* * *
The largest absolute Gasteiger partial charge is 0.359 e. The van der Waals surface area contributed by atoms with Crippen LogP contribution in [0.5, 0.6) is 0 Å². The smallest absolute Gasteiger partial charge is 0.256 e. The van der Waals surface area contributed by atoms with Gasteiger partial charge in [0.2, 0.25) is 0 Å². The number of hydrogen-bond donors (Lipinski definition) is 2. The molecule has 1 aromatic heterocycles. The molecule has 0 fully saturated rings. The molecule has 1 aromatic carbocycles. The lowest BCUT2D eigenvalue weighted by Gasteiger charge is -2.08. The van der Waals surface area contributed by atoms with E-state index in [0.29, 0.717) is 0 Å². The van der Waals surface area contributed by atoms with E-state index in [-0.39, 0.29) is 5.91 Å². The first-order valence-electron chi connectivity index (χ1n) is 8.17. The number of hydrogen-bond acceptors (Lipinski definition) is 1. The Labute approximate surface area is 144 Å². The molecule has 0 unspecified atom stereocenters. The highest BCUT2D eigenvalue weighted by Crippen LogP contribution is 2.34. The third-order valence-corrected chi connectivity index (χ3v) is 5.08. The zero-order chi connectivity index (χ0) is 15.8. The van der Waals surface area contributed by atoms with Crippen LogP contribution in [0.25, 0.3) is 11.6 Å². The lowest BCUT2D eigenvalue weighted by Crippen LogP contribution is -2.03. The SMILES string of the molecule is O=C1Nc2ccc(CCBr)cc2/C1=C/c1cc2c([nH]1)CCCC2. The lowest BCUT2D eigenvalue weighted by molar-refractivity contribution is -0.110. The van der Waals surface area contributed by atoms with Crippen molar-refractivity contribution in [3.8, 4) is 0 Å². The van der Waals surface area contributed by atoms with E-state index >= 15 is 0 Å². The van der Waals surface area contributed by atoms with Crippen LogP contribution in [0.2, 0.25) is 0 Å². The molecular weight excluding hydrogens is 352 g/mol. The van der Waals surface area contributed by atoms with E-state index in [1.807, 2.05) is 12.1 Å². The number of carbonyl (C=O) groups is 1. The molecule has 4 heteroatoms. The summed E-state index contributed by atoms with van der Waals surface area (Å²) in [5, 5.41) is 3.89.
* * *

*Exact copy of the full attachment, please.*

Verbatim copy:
The largest absolute Gasteiger partial charge is 0.359 e. The van der Waals surface area contributed by atoms with Crippen LogP contribution in [0.5, 0.6) is 0 Å². The smallest absolute Gasteiger partial charge is 0.256 e. The van der Waals surface area contributed by atoms with Gasteiger partial charge in [0.2, 0.25) is 0 Å². The number of hydrogen-bond donors (Lipinski definition) is 2. The molecule has 1 aromatic heterocycles. The molecule has 0 fully saturated rings. The molecule has 1 aromatic carbocycles. The lowest BCUT2D eigenvalue weighted by Gasteiger charge is -2.08. The van der Waals surface area contributed by atoms with E-state index in [0.29, 0.717) is 0 Å². The van der Waals surface area contributed by atoms with E-state index in [-0.39, 0.29) is 5.91 Å². The first-order valence-electron chi connectivity index (χ1n) is 8.17. The number of hydrogen-bond acceptors (Lipinski definition) is 1. The Labute approximate surface area is 144 Å². The molecule has 0 unspecified atom stereocenters. The highest BCUT2D eigenvalue weighted by Crippen LogP contribution is 2.34. The third-order valence-corrected chi connectivity index (χ3v) is 5.08. The zero-order chi connectivity index (χ0) is 15.8. The van der Waals surface area contributed by atoms with Crippen LogP contribution in [0.25, 0.3) is 11.6 Å². The lowest BCUT2D eigenvalue weighted by Crippen LogP contribution is -2.03. The SMILES string of the molecule is O=C1Nc2ccc(CCBr)cc2/C1=C/c1cc2c([nH]1)CCCC2. The lowest BCUT2D eigenvalue weighted by molar-refractivity contribution is -0.110. The van der Waals surface area contributed by atoms with Crippen molar-refractivity contribution in [3.8, 4) is 0 Å². The van der Waals surface area contributed by atoms with E-state index >= 15 is 0 Å². The van der Waals surface area contributed by atoms with Crippen LogP contribution in [0.2, 0.25) is 0 Å². The molecular weight excluding hydrogens is 352 g/mol. The van der Waals surface area contributed by atoms with E-state index in [1.807, 2.05) is 12.1 Å². The number of carbonyl (C=O) groups is 1. The molecule has 4 heteroatoms. The summed E-state index contributed by atoms with van der Waals surface area (Å²) in [5, 5.41) is 3.89.